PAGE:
Monday, November 14, 2011

Phantastic Phansad (15-17 May 2010)

Eeeks, what a cheesy title, but read on anyway!
It was 7 in the evening. As the sky darkened into night, the crack of twigs falling to the ground rang out like pistol shots. Frogs began a tentative chorus. Mosquitoes whined out their annoying ditties in our ears. We were bombed from all sides by large insects attracted by the beam of the flashlight. A lone bat and then a nightjar swooped over the water of the `gaan' or waterhole.
As the six of us sat waiting, Adesh said he distinctly heard the call of the Sri Lanka frogmouth! We sat quietly for more than half an hour, but neither owls nor frogmouths favoured us with a sighting. I wasn't disappointed though. Just spending time in the verdant forests of Phansad was a reward in itself.
Phansad has a number of `gans' or water bodies scattered throughout the forest. The most well known is the Chikal Gaan which is around 6 km from the gate. The paths are well marked and in some places steps have been carved out of the rock. There are patches of open grassland that are the favourite nesting places for nightjars.
We stayed in tents and though the facilities were very basic, the food was absolutely fantastic. It was typical Maharashtrian fare with bhakris, dal, papad, pickle and two varieties of vegetables. Breakfast was pohe and refreshing lemon grass tea!
On the first trek, the resident dog gave us company all the way. One time when we thought the rustling in the bushes was a big mammal the dog walked out with what looked like a gleeful grin! We spotted the tickell's blue flycatcher that evening and it was wonderful to see Chesta, the baby of the group and a first time birdwatcher, ooh and aah at the sight. Notwithstanding the fact that she was holding the binocs upside down!!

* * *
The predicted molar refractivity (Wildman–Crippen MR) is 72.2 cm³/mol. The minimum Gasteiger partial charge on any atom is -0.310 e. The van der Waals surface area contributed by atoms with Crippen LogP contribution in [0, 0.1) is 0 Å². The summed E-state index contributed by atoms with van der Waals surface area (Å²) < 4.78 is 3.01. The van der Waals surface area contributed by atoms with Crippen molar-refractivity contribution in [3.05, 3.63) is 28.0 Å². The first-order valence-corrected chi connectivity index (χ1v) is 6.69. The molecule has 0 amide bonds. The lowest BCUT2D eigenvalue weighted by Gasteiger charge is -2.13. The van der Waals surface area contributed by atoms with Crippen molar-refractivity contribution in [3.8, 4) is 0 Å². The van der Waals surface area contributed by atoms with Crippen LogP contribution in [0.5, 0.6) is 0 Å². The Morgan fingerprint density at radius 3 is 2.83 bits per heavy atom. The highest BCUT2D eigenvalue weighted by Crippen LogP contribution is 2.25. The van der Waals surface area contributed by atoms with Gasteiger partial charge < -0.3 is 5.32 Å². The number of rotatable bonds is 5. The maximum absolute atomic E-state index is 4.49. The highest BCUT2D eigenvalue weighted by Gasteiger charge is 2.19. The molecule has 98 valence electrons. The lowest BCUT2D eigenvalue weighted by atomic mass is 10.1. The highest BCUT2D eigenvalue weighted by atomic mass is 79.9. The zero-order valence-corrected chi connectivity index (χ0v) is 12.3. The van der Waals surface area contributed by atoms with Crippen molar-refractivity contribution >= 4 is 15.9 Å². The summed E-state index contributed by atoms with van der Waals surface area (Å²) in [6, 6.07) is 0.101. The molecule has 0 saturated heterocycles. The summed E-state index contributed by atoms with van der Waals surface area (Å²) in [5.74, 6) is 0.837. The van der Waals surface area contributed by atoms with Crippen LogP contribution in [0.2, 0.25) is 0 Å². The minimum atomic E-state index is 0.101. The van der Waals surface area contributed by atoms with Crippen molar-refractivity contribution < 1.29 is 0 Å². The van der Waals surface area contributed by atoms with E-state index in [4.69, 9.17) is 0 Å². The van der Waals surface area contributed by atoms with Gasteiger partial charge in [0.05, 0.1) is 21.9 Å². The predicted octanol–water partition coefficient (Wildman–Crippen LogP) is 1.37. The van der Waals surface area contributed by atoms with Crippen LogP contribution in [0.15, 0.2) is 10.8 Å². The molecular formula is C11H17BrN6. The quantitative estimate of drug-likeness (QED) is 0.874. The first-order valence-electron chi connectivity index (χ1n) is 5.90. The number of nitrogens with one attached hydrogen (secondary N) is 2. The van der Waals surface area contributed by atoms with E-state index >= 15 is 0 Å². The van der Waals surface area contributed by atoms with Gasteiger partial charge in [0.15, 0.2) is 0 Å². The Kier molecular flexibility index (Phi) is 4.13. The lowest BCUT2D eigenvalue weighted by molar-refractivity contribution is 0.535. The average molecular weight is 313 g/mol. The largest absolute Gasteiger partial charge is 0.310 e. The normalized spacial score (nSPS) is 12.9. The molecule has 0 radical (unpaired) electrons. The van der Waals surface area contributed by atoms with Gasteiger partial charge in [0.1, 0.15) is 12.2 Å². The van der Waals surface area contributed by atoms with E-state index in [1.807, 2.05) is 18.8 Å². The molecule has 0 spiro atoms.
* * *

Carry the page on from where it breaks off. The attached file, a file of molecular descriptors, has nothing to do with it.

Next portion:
The weather was terribly hot and humid and we were all drenched in sweat throughout. But we forgot the discomfort when on our Saturday morning trek to Chikalgaan, we spotted the lovely white-rumped shama warbling its mesmerising melody. Shamas were aplenty as were the brown-headed barbets with their ascending tukk-tukk-tukkur-tukkur notes. We heard the scimitar babbler many a time but were not granted a sighting. And the pigeons!! It was a `green signal' all the way! First was the pompadour green, then the green imperial, then the yellow-footed green pigeon. The emerald dove completed the green medley or so we thought till the small green bee-eater sallied forth…
We trekked quite a bit to see the white-rumped vultures nesting and spotted a juvenile sitting all alone near the nest. It was here that eagle-eyed Shobha saw the racket-tailed drongo. Four of us also saw the Amur falcon, a lifer for three of us. It was Uma Devi who spotted the falcon. This intrepid young at heart grandmother trekked miles without a single huff or puff while I stopped every 15 minutes for a break (she is going to the Pindari glacier in June, guys!!!). The others who missed it were heart-broken so we knew we had hit the jackpot! A baby Indian violet tarantula was a bonus…